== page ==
There is no question that McDavid is a superstar in the making, the point here is not to disparage the talent. The point is that if McDavid scores 30 goals and 70 points with an even rating, making it the best rookie year in nearly a decade, he likely won’t be worth a second round pick. If I am in a points-only league, I can understand taking that risk. If I am in a roto league, though, I will take Ryan Getzlaf, Erik Karlsson, or Vladimir Tarasenko, and feel pretty good about it.
I can already hear the questions to come over the next few weeks, “Who is this year’s Tarasenko?”
One guy I am definitely going to be drafting ahead of the curve is Filip Forsberg. I know, his breakout was technically last year, but I think there is room for growth immediately.
After a scorching start last year, Forsberg put up just 28 points in his final 46 games. The team as a whole – particularly Pekka Rinne – slowed down in the second half, so it stands to reason that Forsberg would as well.
One thing Forsberg has on his side is some very good history. From 207-2012, there were four players who tallied at least 60 points and 230+ shots in their Age 20 season: John Tavares, Tyler Seguin, Patrick Kane, and Steven Stamkos. Forsberg joined this list this past season. That seems like good company to me.
I get that there are concerns about the forward group he will be playing with, but he and Mike Ribeiro showed very good chemistry last year. On the ice together at five-on-five, they generated nearly 69 shot attempts per 60 minutes. That put them in company with names like Joe Thornton, John Tavares, and Jamie Benn. With the elite defence corps Nashville boasts, I see no problem in that top line generating offence.
In a one-year league, I don’t think Forsberg is getting drafted in the top-50 picks. That means he’s available with a fifth, maybe even sixth round pick in a 12-team league. If I can draft Forsberg in the fifth round – about the same time as guys like Alex Steen or Daniel Sedin – I will do that all day. I don’t think he craters, so he should hold draft day value, and I think there is a genuine chance for him to be a 30-goal, 75-point guy with good peripherals next year. I would rather over-draft Forsberg than not have him on my team at all.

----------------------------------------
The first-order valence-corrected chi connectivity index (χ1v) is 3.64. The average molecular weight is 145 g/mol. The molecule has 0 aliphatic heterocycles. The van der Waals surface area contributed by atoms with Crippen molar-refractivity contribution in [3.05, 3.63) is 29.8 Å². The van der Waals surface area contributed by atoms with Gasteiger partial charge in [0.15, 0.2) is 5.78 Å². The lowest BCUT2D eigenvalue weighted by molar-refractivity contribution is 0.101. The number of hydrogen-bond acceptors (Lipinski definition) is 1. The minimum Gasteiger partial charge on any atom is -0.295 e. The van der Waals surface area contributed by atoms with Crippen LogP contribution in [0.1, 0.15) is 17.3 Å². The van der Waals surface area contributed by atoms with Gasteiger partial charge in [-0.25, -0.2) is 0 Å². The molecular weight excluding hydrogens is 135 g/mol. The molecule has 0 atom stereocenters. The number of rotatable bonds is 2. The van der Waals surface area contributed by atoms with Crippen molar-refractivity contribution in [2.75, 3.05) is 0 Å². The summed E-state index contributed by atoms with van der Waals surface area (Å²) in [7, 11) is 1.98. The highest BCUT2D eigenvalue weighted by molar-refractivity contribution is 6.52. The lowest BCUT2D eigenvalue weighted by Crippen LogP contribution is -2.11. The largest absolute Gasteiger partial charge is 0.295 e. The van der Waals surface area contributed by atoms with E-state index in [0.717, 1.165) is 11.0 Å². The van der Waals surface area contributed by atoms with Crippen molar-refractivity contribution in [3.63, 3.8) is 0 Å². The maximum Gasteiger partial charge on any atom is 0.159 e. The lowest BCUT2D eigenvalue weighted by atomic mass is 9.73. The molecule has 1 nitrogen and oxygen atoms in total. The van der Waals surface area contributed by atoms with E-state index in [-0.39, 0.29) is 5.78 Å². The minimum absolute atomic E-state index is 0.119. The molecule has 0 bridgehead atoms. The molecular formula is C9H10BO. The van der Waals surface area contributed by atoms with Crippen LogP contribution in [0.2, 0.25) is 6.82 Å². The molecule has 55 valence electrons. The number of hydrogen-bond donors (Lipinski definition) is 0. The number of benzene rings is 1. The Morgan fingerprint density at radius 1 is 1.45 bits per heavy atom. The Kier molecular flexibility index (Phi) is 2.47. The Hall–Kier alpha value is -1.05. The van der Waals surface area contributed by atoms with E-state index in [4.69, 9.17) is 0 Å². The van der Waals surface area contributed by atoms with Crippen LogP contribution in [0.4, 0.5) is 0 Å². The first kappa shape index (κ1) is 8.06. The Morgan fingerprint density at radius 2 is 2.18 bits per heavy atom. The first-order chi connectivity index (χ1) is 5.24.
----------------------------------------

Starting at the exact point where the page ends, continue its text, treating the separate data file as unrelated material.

There is a general feeling that people are down on the Bruins next year, and with good reason. The team couldn’t score last year, lost one of their biggest contributors over the last 5-6 years in Milan Lucic, and of course traded Dougie Hamilton.
Over the last four 82-game seasons though, there have been just 25 players to score at least 20 goals every year, and one of them is Brad Marchand. In fact, since 2010, his goals per game mark of 0.32 is in the top-50 of the NHL, and is ahead of guys like Jason Pominville, Wayne Simmonds, and Blake Wheeler.
The Bruins probably struggle to score again next year, so expecting more than 20-25 assists from Marchand isn’t realistic. Add 20-25 goals to that, with a hefty amount of penalty minutes, and this is a good roto player. I can see him doing something similar to what Justin Abdelkader did last year but with fewer power play points. In most roto formats that don’t include real-time stats, Abdelkader was inside the top-125 players at the end of the season. Marchand is one of those options where you can probably get him in the ninth or tenth round and know you haven’t blown that pick.
I would like to hear from the readers in the comments, so I’ll pose this: Does Jonathan Drouin consistently supplant Ryan Callahan on the first line in Tampa Bay? I don’t think there is a clear-cut answer here, and I can see a lot of line juggling outside the Triplets line. It makes me nervous for Drouin’s fantasy value next year. What do you think?